Using Drones to Survey Waterbirds in Richardson Bay

As part of a grant funded by the National Fish and Wildlife Foundation, the Richardson Bay Audubon Center & Sanctuary has recently completed six drone surveys of Richardson Bay. This time sensitive study was performed during the winter migration season where Richardson Bay hosts thousands of migratory waterbirds, such as Buffleheads, Ruddy Ducks, and Scaup, as well as grebes, cormorants, and gulls. The primary objective of these surveys was to map the locations in the bay where the migratory waterbirds group together to rest and feed and see if those locations overlap with the eelgrass beds present in the bay. (Fun fact: A group of waterbirds is called a raft!)
Surveys were conducted with a team of two Audubon staff, one of whom is a FAA licensed drone pilot, approximately 6 hours to complete. The drone covered just under 2,000 acres of water between the waters just outside of the Center and edges of Belvedere and Sausalito. As the drone flew its preprogramed course, it automatically captured pictures at a regular interval to include a 20% overlap to ensure that no area was missed.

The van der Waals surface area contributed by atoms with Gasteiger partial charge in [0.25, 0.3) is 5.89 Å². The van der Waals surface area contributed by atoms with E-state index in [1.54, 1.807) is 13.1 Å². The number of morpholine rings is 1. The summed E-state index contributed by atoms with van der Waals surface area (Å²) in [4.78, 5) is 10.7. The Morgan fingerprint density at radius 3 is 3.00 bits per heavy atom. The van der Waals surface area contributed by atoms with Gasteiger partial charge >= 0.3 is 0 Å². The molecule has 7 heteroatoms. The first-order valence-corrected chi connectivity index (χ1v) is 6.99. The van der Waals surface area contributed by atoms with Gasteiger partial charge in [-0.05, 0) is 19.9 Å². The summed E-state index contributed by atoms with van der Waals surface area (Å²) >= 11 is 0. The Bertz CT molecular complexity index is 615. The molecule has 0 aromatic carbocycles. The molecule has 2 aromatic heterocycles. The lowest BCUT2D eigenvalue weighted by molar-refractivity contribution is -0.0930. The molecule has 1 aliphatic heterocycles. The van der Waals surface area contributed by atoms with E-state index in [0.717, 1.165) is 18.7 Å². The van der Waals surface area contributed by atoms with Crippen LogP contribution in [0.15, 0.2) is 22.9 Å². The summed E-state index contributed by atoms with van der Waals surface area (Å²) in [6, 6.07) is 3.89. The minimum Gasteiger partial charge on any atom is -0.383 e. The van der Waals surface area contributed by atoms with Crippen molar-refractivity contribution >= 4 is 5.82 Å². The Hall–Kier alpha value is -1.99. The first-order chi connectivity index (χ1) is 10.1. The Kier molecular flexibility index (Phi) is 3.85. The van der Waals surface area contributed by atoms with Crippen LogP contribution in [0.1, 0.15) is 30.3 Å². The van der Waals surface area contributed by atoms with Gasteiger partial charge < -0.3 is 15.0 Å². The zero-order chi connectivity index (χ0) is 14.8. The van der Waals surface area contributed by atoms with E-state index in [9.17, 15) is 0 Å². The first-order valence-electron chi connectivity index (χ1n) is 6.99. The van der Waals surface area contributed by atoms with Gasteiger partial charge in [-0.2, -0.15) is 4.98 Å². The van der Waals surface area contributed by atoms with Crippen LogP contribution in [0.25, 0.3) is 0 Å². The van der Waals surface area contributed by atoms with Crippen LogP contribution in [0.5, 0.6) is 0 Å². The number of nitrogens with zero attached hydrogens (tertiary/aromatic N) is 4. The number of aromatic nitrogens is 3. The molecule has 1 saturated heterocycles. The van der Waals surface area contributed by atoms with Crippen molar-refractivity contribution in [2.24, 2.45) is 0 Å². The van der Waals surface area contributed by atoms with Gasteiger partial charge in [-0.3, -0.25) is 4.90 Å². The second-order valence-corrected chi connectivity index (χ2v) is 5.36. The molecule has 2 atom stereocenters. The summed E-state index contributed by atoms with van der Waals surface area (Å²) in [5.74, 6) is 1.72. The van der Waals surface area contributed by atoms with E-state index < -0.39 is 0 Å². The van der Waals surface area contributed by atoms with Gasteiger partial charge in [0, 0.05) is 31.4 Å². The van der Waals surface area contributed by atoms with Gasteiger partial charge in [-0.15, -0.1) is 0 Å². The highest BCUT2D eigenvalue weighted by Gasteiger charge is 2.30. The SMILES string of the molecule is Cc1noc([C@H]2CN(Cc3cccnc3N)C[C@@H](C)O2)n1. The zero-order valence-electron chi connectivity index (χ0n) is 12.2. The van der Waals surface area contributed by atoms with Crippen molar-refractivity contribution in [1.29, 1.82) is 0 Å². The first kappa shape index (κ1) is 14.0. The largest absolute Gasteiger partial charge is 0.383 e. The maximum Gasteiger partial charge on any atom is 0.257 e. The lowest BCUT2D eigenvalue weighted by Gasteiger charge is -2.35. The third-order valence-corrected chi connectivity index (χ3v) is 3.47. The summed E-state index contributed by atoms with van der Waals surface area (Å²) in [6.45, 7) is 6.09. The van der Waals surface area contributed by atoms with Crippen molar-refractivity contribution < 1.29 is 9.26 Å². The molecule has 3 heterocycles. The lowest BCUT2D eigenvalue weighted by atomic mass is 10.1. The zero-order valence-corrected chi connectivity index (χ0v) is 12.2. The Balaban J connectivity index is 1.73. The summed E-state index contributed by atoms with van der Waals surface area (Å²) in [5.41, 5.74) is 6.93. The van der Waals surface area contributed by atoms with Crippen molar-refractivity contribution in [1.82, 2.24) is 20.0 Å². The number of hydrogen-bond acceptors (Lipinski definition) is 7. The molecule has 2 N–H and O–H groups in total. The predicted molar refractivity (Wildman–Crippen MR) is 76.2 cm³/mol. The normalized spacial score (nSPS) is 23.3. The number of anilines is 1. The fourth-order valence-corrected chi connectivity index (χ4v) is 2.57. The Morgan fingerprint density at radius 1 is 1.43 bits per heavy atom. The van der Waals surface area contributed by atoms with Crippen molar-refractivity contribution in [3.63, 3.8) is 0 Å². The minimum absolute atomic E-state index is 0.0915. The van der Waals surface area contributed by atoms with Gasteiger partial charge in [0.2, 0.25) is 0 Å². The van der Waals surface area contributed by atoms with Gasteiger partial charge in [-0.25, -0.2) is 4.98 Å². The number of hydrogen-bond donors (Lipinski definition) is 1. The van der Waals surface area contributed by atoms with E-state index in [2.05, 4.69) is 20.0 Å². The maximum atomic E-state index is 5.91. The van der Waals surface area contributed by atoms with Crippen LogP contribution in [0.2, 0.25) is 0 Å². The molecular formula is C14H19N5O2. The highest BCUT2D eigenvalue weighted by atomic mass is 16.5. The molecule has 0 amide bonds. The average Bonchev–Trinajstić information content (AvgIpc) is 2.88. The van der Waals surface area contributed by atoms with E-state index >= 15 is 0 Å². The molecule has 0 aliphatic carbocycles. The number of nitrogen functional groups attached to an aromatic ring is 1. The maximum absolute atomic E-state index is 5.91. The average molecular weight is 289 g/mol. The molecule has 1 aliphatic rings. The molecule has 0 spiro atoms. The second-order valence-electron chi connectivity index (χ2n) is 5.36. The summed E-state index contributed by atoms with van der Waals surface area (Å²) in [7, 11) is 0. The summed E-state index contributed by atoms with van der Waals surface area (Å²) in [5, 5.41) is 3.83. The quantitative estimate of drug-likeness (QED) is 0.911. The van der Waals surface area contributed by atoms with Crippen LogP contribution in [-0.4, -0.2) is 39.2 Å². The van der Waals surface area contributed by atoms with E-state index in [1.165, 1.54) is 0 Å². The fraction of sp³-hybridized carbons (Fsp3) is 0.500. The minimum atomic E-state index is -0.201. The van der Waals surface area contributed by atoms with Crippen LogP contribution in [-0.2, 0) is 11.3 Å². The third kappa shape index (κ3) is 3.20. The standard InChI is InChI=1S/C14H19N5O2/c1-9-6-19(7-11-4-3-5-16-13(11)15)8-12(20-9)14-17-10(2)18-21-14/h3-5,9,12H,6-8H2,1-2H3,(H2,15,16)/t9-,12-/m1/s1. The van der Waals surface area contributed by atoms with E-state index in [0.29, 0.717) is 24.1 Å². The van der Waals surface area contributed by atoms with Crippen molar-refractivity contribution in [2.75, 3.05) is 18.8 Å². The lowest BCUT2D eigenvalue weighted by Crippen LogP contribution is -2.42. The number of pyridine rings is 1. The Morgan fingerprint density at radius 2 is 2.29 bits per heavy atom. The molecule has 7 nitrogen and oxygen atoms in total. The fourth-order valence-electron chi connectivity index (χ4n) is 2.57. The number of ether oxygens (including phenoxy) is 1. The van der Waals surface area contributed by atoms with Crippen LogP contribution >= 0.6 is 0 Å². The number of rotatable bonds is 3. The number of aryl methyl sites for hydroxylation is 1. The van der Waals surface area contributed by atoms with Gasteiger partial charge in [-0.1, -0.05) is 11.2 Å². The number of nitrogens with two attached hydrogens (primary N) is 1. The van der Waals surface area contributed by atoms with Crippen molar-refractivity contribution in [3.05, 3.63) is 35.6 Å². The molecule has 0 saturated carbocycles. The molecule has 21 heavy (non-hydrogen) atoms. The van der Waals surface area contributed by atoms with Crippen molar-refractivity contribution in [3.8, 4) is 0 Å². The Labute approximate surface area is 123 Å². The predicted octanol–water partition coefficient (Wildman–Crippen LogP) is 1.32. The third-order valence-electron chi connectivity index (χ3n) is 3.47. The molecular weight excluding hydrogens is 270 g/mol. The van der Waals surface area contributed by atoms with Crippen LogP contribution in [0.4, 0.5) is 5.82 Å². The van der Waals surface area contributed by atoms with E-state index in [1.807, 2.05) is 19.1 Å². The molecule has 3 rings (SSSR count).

Each survey produced just over 700 images and back in the office the Biological Technician, analyzed the photos to determine if the images contained either a part or whole raft of birds and recorded an estimate number of birds in the image. These images containing rafts were then plugged into a program which extracted GPS data from where the image was taken and plotted a corresponding point onto a map. These coordinates, along with approximate bird counts were used to create heat maps which indicate the locations in the bay which the birds frequent in the greatest numbers.
Enjoy some of the most impressive images captured during the flights!

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